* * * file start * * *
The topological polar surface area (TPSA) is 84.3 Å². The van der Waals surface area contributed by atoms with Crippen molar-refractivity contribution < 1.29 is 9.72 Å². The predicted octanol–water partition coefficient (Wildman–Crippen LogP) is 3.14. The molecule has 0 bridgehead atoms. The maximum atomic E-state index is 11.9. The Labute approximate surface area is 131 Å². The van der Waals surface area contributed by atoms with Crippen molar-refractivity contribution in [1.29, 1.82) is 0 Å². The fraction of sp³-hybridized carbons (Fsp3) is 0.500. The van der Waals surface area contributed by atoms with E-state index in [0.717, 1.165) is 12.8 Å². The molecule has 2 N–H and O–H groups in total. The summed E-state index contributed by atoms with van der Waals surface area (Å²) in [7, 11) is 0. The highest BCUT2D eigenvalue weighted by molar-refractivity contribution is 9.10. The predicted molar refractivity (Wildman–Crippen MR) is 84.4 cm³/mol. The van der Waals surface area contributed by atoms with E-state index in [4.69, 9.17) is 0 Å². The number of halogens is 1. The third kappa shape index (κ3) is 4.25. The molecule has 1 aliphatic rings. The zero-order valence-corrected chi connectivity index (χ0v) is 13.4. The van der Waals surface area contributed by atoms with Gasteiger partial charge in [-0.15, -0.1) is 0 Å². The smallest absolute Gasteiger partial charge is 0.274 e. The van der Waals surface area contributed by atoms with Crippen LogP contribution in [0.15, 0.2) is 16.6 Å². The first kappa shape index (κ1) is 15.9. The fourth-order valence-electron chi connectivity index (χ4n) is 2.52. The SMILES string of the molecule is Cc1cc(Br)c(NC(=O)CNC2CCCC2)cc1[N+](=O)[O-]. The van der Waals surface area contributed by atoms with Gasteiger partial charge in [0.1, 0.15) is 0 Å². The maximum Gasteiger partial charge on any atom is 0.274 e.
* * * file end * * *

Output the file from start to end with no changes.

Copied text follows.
The topological polar surface area (TPSA) is 84.3 Å². The van der Waals surface area contributed by atoms with Crippen molar-refractivity contribution < 1.29 is 9.72 Å². The predicted octanol–water partition coefficient (Wildman–Crippen LogP) is 3.14. The molecule has 0 bridgehead atoms. The maximum atomic E-state index is 11.9. The Labute approximate surface area is 131 Å². The van der Waals surface area contributed by atoms with Crippen molar-refractivity contribution in [1.29, 1.82) is 0 Å². The fraction of sp³-hybridized carbons (Fsp3) is 0.500. The van der Waals surface area contributed by atoms with E-state index in [0.717, 1.165) is 12.8 Å². The molecule has 2 N–H and O–H groups in total. The summed E-state index contributed by atoms with van der Waals surface area (Å²) in [7, 11) is 0. The highest BCUT2D eigenvalue weighted by molar-refractivity contribution is 9.10. The predicted molar refractivity (Wildman–Crippen MR) is 84.4 cm³/mol. The van der Waals surface area contributed by atoms with E-state index in [4.69, 9.17) is 0 Å². The number of halogens is 1. The third kappa shape index (κ3) is 4.25. The molecule has 1 aliphatic rings. The zero-order valence-corrected chi connectivity index (χ0v) is 13.4. The van der Waals surface area contributed by atoms with Gasteiger partial charge in [-0.15, -0.1) is 0 Å². The smallest absolute Gasteiger partial charge is 0.274 e. The van der Waals surface area contributed by atoms with Crippen LogP contribution in [0.15, 0.2) is 16.6 Å². The first kappa shape index (κ1) is 15.9. The fourth-order valence-electron chi connectivity index (χ4n) is 2.52. The SMILES string of the molecule is Cc1cc(Br)c(NC(=O)CNC2CCCC2)cc1[N+](=O)[O-]. The van der Waals surface area contributed by atoms with Gasteiger partial charge in [0.1, 0.15) is 0 Å². The maximum Gasteiger partial charge on any atom is 0.274 e.